• ppchtex by Hans Hagen\text{ppch\TeX} is a separate module of the ConTeXt macro package for \text{\TeX}. It seems to be in its final state (having not changed for more than 10 years).
  • pst-labo by Denis Girou, Christophe Jorrsen, Manuel Luque and Herbert Voß — Pst-labo is a PSTricks related package for drawing basic and complex chemical objects. The documentation of the package is illuminated with plenty of illustrations together with their source code, making it an easy read.
  • rsc by Joseph Wright — The rsc package provides a \text{Bib\TeX} style in accordance with the requirements of the Royal Society of Chemistry. It was originally based on the file pccp.bst, but also implements a number of styles from the achemso package. The package is now a stub for the chemstyle package, which the author developed to unify the writing of articles with a chemistry content.
  • r_und_s by Martin Hensel — The r_und_s package decodes the german ‘R- und S-Sätze’, which are numerically coded security advice for chemical substances into plain text.
  • streeTeX by Igor Strokov — structural organic chemistry. The package performs depth-in traversal of a structure using descriptions of bonds and vertex labels. Additional features include input of mass spectra and simple flow charts.
    The package uses emtex \special commands for line drawing (though the cataloguer managed to compile the documentation using his distribution of dvips, which includes support for those extensions).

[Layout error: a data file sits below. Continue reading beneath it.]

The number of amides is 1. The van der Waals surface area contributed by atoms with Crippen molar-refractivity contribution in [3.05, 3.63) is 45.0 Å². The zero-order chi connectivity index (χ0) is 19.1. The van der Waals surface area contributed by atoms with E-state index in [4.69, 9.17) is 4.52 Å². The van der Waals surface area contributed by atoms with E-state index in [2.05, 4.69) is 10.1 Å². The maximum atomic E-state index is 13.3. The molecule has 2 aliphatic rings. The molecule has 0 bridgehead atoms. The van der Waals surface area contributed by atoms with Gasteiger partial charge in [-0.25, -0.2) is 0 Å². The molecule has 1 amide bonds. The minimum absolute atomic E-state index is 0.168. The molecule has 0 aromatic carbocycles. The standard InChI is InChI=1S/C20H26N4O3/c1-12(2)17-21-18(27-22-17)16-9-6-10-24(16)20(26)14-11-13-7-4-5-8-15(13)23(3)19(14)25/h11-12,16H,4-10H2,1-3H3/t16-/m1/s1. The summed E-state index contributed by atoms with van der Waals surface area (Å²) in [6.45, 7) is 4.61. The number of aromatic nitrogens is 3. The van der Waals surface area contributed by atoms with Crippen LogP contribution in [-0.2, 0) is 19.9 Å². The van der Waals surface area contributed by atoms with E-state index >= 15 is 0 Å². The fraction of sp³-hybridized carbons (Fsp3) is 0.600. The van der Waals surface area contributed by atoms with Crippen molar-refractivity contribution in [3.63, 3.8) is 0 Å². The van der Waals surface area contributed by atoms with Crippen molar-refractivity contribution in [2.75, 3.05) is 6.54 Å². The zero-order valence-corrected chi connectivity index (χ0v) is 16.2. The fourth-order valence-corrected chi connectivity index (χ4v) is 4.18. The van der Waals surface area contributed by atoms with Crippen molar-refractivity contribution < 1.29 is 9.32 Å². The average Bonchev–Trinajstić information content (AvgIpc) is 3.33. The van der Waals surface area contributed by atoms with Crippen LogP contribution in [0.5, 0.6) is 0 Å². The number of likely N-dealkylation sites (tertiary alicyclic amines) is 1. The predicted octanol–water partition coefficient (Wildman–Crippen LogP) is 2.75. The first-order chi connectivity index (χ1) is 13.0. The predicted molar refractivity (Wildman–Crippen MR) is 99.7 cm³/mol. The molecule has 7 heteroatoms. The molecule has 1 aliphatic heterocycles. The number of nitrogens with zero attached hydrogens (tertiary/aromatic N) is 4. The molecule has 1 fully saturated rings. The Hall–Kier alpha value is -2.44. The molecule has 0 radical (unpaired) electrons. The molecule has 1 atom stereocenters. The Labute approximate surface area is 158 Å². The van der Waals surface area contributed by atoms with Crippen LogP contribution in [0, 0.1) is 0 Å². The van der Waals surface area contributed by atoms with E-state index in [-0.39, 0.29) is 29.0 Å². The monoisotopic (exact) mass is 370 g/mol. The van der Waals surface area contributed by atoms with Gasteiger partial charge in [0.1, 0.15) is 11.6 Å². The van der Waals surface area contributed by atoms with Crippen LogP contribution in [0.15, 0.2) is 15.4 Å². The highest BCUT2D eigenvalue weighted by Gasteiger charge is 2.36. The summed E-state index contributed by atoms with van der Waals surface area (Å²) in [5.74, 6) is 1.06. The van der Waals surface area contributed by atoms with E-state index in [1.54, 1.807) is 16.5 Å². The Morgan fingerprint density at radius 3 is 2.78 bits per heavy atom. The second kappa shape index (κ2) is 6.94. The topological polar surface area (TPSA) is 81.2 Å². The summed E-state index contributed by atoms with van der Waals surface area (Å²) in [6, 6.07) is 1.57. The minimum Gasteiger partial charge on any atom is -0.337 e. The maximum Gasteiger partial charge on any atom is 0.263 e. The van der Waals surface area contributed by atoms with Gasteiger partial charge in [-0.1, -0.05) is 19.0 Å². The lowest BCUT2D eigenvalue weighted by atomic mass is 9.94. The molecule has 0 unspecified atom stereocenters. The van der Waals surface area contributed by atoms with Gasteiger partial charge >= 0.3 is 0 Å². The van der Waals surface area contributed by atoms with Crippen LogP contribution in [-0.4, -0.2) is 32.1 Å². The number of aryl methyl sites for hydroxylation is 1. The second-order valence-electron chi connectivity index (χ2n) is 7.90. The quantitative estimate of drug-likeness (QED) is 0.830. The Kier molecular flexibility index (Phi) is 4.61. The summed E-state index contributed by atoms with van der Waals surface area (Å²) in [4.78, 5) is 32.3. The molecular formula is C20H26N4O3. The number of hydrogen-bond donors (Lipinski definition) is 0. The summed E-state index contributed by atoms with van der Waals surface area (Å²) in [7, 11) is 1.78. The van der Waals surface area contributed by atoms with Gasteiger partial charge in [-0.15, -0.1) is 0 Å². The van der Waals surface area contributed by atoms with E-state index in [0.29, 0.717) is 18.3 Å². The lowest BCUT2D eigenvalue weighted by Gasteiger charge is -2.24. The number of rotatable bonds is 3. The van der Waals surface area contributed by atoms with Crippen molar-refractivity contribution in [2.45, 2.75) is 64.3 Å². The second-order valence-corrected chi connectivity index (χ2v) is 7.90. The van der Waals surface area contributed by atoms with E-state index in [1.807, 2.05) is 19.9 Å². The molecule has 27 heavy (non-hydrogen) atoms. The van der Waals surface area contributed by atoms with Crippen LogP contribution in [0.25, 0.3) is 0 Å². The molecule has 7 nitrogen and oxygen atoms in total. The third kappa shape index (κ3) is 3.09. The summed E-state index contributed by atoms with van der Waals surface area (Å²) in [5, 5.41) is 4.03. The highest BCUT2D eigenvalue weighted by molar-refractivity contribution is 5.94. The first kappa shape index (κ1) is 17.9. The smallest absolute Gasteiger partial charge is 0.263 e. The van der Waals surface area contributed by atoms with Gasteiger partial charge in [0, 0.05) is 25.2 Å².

• substances by Clemens Niederberger — The package provides the means to create a database-like file that contains data of various chemicals. These data may be retrieved in the document; an index of the chemicals mentioned in the document can be created.
  • texshade by Eric Beitz\text{\TeX shade} is alignment shading software completely written in \text{\TeX}/\text{\LaTeX}; it can process multiple sequence alignments in the .MSF and the .ALN file formats. In addition to common shading algorithms, it provides special shading modes showing functional aspects, e.g. charge or hydropathy, and a wide range of commands for handling shading colours, text styles, labels, legends; it even allows the user to define completely new shading modes. \text{\TeX shade} combines highest flexibility with \text{\TeX} output quality — all in a bundle that does not demand excessive development time of the user.
  • textopo by Eric Beitz — A \text{\LaTeX} package for setting shaded and annotated membrane protein topology plots and helical wheels.
  • translation-chemsym-de by Sandro Heuke and Christine Römer — This is a German translation of the chemsym documentation.
  • tikzorbital by Germain Salvato-Vallverdu — A package to draw atomic s, p and d orbitals as well as molec­u­lar or­bital di­a­grams.
  • XyMTeX by Shinsaku Fujita\text{\XyMTeX} is a set of packages for drawing a wide variety of chemical structural formulas. The commands have a set of systematic arguments for specifying substituents and their positions, endocyclic double bonds, and bond patterns; in some cases there are additional arguments for the hetero-atoms on the vertices of heterocycles. It is believed that this systematic design allows \text{\XyMTeX} to operate as a practical (device-independent) tool for use with \text{\LaTeX}.

8 Comments

  1. Hi Clemens – I just came across your site while searching about achemso and chemstyle. Thanks for maintaining a list where chem-LaTeX related developments can be found. (And I’m surprised and flattered to find myself on the blogroll… :) I’ve since moved Toeholds into my personal website.)

    • Hi Jon. Your website was one of the first where I actually found useful stuff concerning \text{\LaTeX} and chemistry — a natural choice for my blogroll!

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  3. Thanks for this very useful post! I’ve downloaded a package from this list for my chemistry lab work. Very helpful!

  4. chemexec is missing, I guess. :)

  5. Ein sehr nützlicher Blog!
    Wird direkt abonniert!

    Bis später auf chemieonline…